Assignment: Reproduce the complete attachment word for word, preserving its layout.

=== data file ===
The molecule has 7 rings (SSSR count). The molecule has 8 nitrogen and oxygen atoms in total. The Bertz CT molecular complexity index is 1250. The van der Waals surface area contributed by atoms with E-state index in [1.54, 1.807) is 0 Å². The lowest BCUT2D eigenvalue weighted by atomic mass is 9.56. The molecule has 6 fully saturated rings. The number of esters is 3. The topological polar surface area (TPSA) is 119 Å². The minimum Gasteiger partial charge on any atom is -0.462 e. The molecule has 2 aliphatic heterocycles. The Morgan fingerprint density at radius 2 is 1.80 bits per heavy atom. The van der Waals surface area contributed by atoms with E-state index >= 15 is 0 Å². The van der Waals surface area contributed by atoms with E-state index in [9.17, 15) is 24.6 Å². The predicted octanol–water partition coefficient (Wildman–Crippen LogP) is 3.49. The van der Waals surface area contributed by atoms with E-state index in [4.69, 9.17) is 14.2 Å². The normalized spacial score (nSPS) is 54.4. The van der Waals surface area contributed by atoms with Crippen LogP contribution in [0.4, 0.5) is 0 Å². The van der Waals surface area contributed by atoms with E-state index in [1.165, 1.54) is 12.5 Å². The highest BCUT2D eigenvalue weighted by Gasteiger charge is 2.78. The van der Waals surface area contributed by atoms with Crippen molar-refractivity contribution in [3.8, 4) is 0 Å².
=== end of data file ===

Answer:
The molecule has 7 rings (SSSR count). The molecule has 8 nitrogen and oxygen atoms in total. The Bertz CT molecular complexity index is 1250. The van der Waals surface area contributed by atoms with E-state index in [1.54, 1.807) is 0 Å². The lowest BCUT2D eigenvalue weighted by atomic mass is 9.56. The molecule has 6 fully saturated rings. The number of esters is 3. The topological polar surface area (TPSA) is 119 Å². The minimum Gasteiger partial charge on any atom is -0.462 e. The molecule has 2 aliphatic heterocycles. The Morgan fingerprint density at radius 2 is 1.80 bits per heavy atom. The van der Waals surface area contributed by atoms with E-state index >= 15 is 0 Å². The van der Waals surface area contributed by atoms with E-state index in [9.17, 15) is 24.6 Å². The predicted octanol–water partition coefficient (Wildman–Crippen LogP) is 3.49. The van der Waals surface area contributed by atoms with E-state index in [4.69, 9.17) is 14.2 Å². The normalized spacial score (nSPS) is 54.4. The van der Waals surface area contributed by atoms with Crippen LogP contribution in [0.4, 0.5) is 0 Å². The van der Waals surface area contributed by atoms with E-state index in [1.165, 1.54) is 12.5 Å². The highest BCUT2D eigenvalue weighted by Gasteiger charge is 2.78. The van der Waals surface area contributed by atoms with Crippen molar-refractivity contribution in [3.8, 4) is 0 Å².